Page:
Imagine this: A runner has just begun the Badwater Ultramarathon, the hottest, toughest ultramarathon in the world, which winds 135 miles through Death Valley in the middle of July. After hours of intense racing, she feels incredibly thirsty and quickly gulps down a lot of water at an aid station. Worried about her hydration, she continues to drink water throughout the race. Later, she experiences nausea, swelling in the hands and feet, and an intense headache that cause her to drop out of the race. It turns out this runner has a condition called exercise-associated hyponatremia (EAH), otherwise known as “water intoxication.”
Sodium is an important electrolyte that maintains water balance in the body and allows our nerves and muscles to work. EAH is a condition in which overhydration causes an athlete’s blood sodium levels to become diluted. Often, EAH has no symptoms or causes mild fatigue, nausea and headaches. Severe cases, however, can have life-threatening consequences. Excess water rushes into the cells, causing them to swell and potentially leading to nervous system damage. That can cause confusion, convulsions, brain damage or death. EAH is associated with long races (marathons and other ultra-races) because there is more time and opportunity to hydrate. It’s rarely seen in shorter races.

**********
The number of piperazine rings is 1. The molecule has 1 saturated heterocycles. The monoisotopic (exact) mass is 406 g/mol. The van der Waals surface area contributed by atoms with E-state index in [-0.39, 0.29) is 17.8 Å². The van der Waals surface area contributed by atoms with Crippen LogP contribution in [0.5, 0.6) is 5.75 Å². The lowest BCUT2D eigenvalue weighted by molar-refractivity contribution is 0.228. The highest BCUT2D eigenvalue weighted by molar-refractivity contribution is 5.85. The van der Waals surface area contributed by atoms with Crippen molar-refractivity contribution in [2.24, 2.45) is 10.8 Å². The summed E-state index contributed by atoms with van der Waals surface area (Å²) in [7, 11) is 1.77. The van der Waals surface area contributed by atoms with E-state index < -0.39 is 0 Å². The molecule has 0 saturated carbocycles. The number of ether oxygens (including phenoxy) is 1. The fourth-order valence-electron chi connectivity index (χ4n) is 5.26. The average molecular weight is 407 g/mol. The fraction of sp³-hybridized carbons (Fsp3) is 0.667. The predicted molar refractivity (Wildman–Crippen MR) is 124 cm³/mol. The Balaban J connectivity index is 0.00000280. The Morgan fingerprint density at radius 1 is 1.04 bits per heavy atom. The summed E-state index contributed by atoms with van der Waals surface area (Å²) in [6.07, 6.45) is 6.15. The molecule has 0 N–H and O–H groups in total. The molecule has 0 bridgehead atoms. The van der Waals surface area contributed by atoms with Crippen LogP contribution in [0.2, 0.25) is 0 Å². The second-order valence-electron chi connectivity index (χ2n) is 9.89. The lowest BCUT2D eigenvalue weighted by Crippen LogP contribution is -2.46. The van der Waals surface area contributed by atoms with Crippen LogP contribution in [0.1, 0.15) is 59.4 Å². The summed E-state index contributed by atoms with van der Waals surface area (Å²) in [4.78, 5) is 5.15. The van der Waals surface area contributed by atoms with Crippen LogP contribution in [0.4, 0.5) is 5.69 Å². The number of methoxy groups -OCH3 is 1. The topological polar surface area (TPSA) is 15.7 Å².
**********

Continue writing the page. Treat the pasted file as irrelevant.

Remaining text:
For any given endurance race, around 20% of athletes may experience EAH. Luckily, treatment for mild cases is simple and easy—resting and eating a salty snack can completely reverse the symptoms. But in severe cases, a medical professional may need to give a saline solution through an IV to return sodium levels to normal.
Many endurance athletes still do not know how to practice proper hydration, which has led researchers to study EAH prevention strategies. Researchers have found that drinking when thirsty—rather than forcing yourself to drink water at each aid station along the race course—is the best way to stay hydrated while minimizing the risk for EAH during a long competition. However, this strategy may be difficult because water availability and the number of rest stations differ on each course. Other studies have shown that it’s not necessary to take sodium supplements while racing, and it may even increase the likelihood of EAH.
The general consensus among experts is that athletes need to be educated to promote safe hydration strategies. Do your research in advance and check your race registration bags (some event organizers provide information). And next time you find yourself racing toward the finish line, take the advice of these researchers and sip your water sparingly.
Kayley Irwin is a recent graduate of the honors physiology program at Michigan State University. She is interested in how health care providers can better tailor injury guidelines and training protocols to improve performance in female athletes.